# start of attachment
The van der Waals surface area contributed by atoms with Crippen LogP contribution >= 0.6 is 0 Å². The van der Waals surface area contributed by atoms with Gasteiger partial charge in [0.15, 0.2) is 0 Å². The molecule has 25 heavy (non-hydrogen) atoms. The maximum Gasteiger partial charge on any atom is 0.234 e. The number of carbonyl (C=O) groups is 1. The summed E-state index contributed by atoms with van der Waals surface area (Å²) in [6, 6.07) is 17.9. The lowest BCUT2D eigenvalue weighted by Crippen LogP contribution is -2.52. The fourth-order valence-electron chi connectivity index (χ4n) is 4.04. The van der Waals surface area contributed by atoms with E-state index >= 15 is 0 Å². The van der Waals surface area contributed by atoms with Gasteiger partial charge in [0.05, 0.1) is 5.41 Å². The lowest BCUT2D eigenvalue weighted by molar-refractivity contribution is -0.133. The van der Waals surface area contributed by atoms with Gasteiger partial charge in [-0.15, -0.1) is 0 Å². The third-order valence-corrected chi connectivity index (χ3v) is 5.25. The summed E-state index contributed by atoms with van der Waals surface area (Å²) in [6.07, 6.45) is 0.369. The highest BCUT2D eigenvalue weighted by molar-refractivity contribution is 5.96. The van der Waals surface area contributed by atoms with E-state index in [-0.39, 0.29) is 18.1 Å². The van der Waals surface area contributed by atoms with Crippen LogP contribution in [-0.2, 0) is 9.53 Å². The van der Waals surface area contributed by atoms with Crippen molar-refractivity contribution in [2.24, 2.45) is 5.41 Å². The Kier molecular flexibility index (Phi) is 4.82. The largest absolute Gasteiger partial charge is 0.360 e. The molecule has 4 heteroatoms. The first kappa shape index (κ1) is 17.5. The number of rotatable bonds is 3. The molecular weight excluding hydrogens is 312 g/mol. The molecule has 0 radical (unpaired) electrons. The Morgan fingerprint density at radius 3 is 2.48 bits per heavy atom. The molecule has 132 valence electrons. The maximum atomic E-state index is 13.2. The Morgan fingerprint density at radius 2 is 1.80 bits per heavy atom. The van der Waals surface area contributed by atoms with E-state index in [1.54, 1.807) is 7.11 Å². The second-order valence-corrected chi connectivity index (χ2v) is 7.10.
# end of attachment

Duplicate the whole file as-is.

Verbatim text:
The van der Waals surface area contributed by atoms with Crippen LogP contribution >= 0.6 is 0 Å². The van der Waals surface area contributed by atoms with Gasteiger partial charge in [0.15, 0.2) is 0 Å². The molecule has 25 heavy (non-hydrogen) atoms. The maximum Gasteiger partial charge on any atom is 0.234 e. The number of carbonyl (C=O) groups is 1. The summed E-state index contributed by atoms with van der Waals surface area (Å²) in [6, 6.07) is 17.9. The lowest BCUT2D eigenvalue weighted by Crippen LogP contribution is -2.52. The fourth-order valence-electron chi connectivity index (χ4n) is 4.04. The van der Waals surface area contributed by atoms with E-state index >= 15 is 0 Å². The van der Waals surface area contributed by atoms with Gasteiger partial charge in [0.05, 0.1) is 5.41 Å². The lowest BCUT2D eigenvalue weighted by molar-refractivity contribution is -0.133. The van der Waals surface area contributed by atoms with Gasteiger partial charge in [-0.15, -0.1) is 0 Å². The third-order valence-corrected chi connectivity index (χ3v) is 5.25. The summed E-state index contributed by atoms with van der Waals surface area (Å²) in [6.07, 6.45) is 0.369. The highest BCUT2D eigenvalue weighted by molar-refractivity contribution is 5.96. The van der Waals surface area contributed by atoms with E-state index in [-0.39, 0.29) is 18.1 Å². The van der Waals surface area contributed by atoms with Crippen LogP contribution in [-0.2, 0) is 9.53 Å². The van der Waals surface area contributed by atoms with Crippen molar-refractivity contribution in [2.24, 2.45) is 5.41 Å². The Kier molecular flexibility index (Phi) is 4.82. The largest absolute Gasteiger partial charge is 0.360 e. The molecule has 4 heteroatoms. The first kappa shape index (κ1) is 17.5. The number of rotatable bonds is 3. The molecular weight excluding hydrogens is 312 g/mol. The molecule has 0 radical (unpaired) electrons. The Morgan fingerprint density at radius 3 is 2.48 bits per heavy atom. The molecule has 132 valence electrons. The maximum atomic E-state index is 13.2. The Morgan fingerprint density at radius 2 is 1.80 bits per heavy atom. The van der Waals surface area contributed by atoms with E-state index in [1.54, 1.807) is 7.11 Å². The second-order valence-corrected chi connectivity index (χ2v) is 7.10.